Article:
The Evolution of Horror in Film

Bela Lugosi as Dracula By Anonymous (Universal Studios) [Public domain], via Wikimedia Commons

October.  As the leaves start to turn and the air takes on that certain crispness, we do not yet turn to our knitwear and baked goods and a pervasive desire to hibernate.  First we must celebrate the changing of the seasons with monsters, ghouls, things that go bump in the night!  But in perusing my local Halloween store I noticed a time warp (puns not yet intended), a not-so-sudden shift from the monsters I once knew next to their counterparts of today.  Lugosi-style vampires, the reigning classic for decades, now competing for space alongside vampires that sparkle and pout and make for lousy boyfriends.  Werewolves that were previously as much hair as you could glue to any exposed bit of skin have also become pouty and are inexplicably found in the same love triangles as vampires (though are notably less sparkly).  Frankenstein’s monster, at one time evoking the pain of rejection, the fear of the unknown, the taboo act of man controlling nature, is now…battling demons in nightclubs?  Why couldn’t we just be happy with how things were?

As I strolled among my fiendish friends, I flashed back to film school and one of the earliest examples of horror in film, The Cabinet of Dr. Caligari (which thankfully has not seen a glammed-up modernization).  Caligari weaves a dark tale of being out of control of one’s own mind and insanity, reinforcing the image of a warped world with dark, jagged imagery and nonlinear storytelling.  It is only after you’ve traveled through an increasingly horrifying and twisted tale that you learn (94 year old spoilers ahead) you were inside the mind of an institutionalized man all along, suddenly distrusting your own perception of reality thanks to one of the earliest examples of an unreliable narrator.  While it’s clever and unsettling in 2014, taking a step in to the early decades of the 20th century shows a real-world basis for the horror.  Asylum populations were growing fast, and well-meaning doctors began “treating” their patients’ conditions (with things like electricity).  Not readily being able to tell between truth and fiction would certainly be fearsome.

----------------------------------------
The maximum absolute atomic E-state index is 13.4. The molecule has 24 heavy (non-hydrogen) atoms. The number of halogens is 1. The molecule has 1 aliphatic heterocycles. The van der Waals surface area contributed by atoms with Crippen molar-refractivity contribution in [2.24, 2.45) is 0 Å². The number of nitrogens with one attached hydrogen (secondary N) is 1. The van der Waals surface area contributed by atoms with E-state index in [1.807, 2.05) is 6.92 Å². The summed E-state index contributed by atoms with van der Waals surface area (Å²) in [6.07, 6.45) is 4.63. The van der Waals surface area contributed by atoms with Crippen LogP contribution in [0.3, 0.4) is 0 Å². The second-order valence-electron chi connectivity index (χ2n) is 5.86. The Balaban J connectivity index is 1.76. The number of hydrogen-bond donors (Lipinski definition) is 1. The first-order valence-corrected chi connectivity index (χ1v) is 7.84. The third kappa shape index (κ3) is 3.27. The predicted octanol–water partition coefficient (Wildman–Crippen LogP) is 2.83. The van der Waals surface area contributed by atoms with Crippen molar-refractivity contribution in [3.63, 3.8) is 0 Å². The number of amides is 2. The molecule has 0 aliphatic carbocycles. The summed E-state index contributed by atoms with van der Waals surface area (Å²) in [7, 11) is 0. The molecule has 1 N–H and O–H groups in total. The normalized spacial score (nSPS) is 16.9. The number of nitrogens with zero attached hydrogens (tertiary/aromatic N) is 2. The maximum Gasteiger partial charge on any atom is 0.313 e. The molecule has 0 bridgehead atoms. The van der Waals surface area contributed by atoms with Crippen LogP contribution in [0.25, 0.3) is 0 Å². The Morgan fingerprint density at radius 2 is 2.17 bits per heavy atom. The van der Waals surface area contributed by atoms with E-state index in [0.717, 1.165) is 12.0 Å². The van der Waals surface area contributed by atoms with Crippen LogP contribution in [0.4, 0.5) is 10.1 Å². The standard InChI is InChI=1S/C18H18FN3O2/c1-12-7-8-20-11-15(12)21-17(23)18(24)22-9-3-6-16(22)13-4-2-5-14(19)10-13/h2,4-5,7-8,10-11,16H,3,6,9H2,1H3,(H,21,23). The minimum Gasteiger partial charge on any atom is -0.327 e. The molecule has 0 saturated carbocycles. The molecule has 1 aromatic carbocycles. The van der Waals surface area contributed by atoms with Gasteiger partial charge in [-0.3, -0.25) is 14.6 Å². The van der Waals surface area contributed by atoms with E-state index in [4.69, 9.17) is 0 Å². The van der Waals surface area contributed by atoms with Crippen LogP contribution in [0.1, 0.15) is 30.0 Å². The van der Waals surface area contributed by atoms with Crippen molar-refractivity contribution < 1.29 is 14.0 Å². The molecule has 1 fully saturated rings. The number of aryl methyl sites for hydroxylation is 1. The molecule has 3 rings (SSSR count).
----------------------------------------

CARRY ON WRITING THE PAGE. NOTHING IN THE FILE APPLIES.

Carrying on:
Cabinet of Dr. Caligari By Goldwyn Distributing Company (US) (Heritage Art Gallery) [Public domain], via Wikimedia Commons

It wasn’t long until our classic monsters appeared - mummies, vampires, zombies, oh my.  Add in our aforementioned Frankenstein’s monster and we see some similarities: strange, humanoid (but not human), supernatural, foreign.   What made them fearsome also made for some great perks – these creatures were generally slow moving and completely avoidable if one stayed out of strange places like sites where the dead are buried, or Europe.  As the US reeled from the reality of the Depression, epidemic, and an impending war, audiences found escape in havoc wrought in a world of fantasy.  When we consider the perfect storm of real world problems facing the US at the time, combined with the worldwide political climate, it makes sense that these creatures don’t strike the same chord of fear and were completely reimagined for modern audiences.  Might as well make them…pretty, I guess.

A crash – and I’m pulled from my monster trance.  In my daydream walk through the store I seem to have tripped over a skeleton chip & dip.  I envision dressing up as a zombie Pete Campbell, and getting two.  I’m thoroughly entertained at how absurdly hilarious I am.

Sputnik By NSSDC, NASA[1] [Public domain], via Wikimedia Commons